Earlier today we explained how HTML5 will change the way you use the web, including how HTML5-supported offline access handles basically the same functionality as Google's Gears browser plug-in. It seems that Google's well aware of this fact, too, and the Los Angeles Times is reporting that Google is "letting the sun set" on Gears.
Tagged With gears
Gmail Labs' new Offline Gmail feature now allows users to specify a maximum attachment size that should be downloaded for offline access. Your options range from 10KB to 5MB in size. Alternately, you can choose not to download any attachments if you want to save on disk space or all attachments if you've got plenty of space. (Keep in mind that the maximum attachment size in Gmail is currently 20MB.) We're not seeing the 0.2 options in our Gmail accounts yet, which means this is likely one of Google's slow rollouts. Still, Google Operating System suggests that disabling offline access and then re-enabling it may do the trick, so if you're really eager, you might want to give it a try.
When you enable Offline Gmail, the new service doesn't actually download all your messages—just about 10,000 of them. And Gmail has its own method of determining which messages it stores for serious email fiends.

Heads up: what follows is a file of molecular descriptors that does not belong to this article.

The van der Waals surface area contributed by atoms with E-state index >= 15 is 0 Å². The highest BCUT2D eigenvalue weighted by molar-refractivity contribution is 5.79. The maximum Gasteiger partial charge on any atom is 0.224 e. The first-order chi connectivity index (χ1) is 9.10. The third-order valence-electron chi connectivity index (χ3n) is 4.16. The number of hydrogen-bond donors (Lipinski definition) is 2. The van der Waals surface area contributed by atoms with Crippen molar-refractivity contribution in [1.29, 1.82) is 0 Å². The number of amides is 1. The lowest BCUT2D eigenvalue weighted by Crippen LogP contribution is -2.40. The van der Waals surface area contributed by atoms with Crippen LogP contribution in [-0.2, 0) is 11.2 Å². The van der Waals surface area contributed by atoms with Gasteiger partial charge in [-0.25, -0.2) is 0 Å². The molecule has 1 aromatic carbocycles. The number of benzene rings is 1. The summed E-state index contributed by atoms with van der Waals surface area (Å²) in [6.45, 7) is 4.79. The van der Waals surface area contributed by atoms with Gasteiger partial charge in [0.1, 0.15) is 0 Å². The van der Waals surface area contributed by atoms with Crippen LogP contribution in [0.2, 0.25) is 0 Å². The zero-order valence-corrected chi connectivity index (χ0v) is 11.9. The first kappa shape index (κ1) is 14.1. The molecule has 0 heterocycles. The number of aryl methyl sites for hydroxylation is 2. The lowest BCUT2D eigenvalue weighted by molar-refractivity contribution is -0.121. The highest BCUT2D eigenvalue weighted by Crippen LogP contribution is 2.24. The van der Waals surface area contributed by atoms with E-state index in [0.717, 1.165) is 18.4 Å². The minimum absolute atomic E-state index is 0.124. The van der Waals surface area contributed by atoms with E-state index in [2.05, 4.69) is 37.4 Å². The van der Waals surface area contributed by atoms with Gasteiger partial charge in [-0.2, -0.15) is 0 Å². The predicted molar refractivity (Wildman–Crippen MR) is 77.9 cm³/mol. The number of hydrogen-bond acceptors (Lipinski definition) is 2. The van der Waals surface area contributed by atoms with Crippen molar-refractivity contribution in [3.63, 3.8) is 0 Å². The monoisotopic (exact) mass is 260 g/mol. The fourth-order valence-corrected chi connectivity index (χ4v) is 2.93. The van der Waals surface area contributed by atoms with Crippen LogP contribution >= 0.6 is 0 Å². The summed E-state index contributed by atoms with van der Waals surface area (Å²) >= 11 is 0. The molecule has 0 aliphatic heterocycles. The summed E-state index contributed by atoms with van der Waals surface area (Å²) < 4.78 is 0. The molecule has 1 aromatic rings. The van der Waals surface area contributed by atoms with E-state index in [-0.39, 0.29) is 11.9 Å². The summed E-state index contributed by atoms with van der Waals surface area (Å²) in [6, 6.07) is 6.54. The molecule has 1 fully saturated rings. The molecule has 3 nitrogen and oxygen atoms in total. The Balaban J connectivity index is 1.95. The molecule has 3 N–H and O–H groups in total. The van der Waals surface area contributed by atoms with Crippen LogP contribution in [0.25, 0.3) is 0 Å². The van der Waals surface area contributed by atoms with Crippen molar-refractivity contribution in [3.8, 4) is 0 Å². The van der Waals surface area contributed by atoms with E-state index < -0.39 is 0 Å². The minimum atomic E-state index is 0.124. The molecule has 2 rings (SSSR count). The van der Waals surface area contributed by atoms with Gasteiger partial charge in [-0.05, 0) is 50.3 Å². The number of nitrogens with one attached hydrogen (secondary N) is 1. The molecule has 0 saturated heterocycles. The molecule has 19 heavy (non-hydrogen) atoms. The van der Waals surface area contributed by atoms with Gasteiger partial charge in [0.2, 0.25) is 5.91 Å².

If you're a regular visitor to MySpace
and you haven't already installed Gears, you
might as well go ahead and do so before the site starts nagging you
to get it. MySpace has used Gears for a while to provide localised
message stores, but has only pushed the option to users with more
than 5,000 messages stashed away. At today's Google Developer Conference in
Sydney, MySpace revealed that it will shortly lower that threshold,
prompting anyone with more than 2,000 messages. Shifting to Gears
enhances your ability to sort and manage messages, which sounds like
something anyone with 2,000 messages could use. Gears is supported on
Windows, Mac and Linux (principally via Firefox, including 3; IE is fine, Safari is, at this moment, not).